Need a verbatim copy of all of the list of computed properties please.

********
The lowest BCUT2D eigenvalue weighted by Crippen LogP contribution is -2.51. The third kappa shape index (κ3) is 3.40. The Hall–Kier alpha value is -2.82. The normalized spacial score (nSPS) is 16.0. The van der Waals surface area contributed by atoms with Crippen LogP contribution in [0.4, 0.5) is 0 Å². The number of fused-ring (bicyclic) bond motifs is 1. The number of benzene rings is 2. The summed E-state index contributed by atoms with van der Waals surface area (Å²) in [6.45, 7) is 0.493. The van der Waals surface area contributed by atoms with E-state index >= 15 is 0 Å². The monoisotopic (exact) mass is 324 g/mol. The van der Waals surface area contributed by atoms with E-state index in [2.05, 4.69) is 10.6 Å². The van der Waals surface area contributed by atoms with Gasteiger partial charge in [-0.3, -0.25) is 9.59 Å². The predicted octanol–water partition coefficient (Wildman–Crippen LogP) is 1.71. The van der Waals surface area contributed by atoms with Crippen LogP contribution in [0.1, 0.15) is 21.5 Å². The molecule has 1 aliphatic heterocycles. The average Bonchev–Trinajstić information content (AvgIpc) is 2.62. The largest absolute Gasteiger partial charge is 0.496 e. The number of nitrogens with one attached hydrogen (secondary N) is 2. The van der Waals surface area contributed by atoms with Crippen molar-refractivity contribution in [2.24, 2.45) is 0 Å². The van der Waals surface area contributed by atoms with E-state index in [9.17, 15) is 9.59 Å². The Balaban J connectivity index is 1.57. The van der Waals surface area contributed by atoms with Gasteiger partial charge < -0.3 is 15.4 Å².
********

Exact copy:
The lowest BCUT2D eigenvalue weighted by Crippen LogP contribution is -2.51. The third kappa shape index (κ3) is 3.40. The Hall–Kier alpha value is -2.82. The normalized spacial score (nSPS) is 16.0. The van der Waals surface area contributed by atoms with Crippen LogP contribution in [0.4, 0.5) is 0 Å². The number of fused-ring (bicyclic) bond motifs is 1. The number of benzene rings is 2. The summed E-state index contributed by atoms with van der Waals surface area (Å²) in [6.45, 7) is 0.493. The van der Waals surface area contributed by atoms with E-state index >= 15 is 0 Å². The monoisotopic (exact) mass is 324 g/mol. The van der Waals surface area contributed by atoms with E-state index in [2.05, 4.69) is 10.6 Å². The van der Waals surface area contributed by atoms with Gasteiger partial charge in [-0.3, -0.25) is 9.59 Å². The predicted octanol–water partition coefficient (Wildman–Crippen LogP) is 1.71. The van der Waals surface area contributed by atoms with Crippen LogP contribution in [0.1, 0.15) is 21.5 Å². The molecule has 1 aliphatic heterocycles. The average Bonchev–Trinajstić information content (AvgIpc) is 2.62. The largest absolute Gasteiger partial charge is 0.496 e. The number of nitrogens with one attached hydrogen (secondary N) is 2. The van der Waals surface area contributed by atoms with Crippen molar-refractivity contribution in [2.24, 2.45) is 0 Å². The van der Waals surface area contributed by atoms with E-state index in [9.17, 15) is 9.59 Å². The Balaban J connectivity index is 1.57. The van der Waals surface area contributed by atoms with Gasteiger partial charge < -0.3 is 15.4 Å².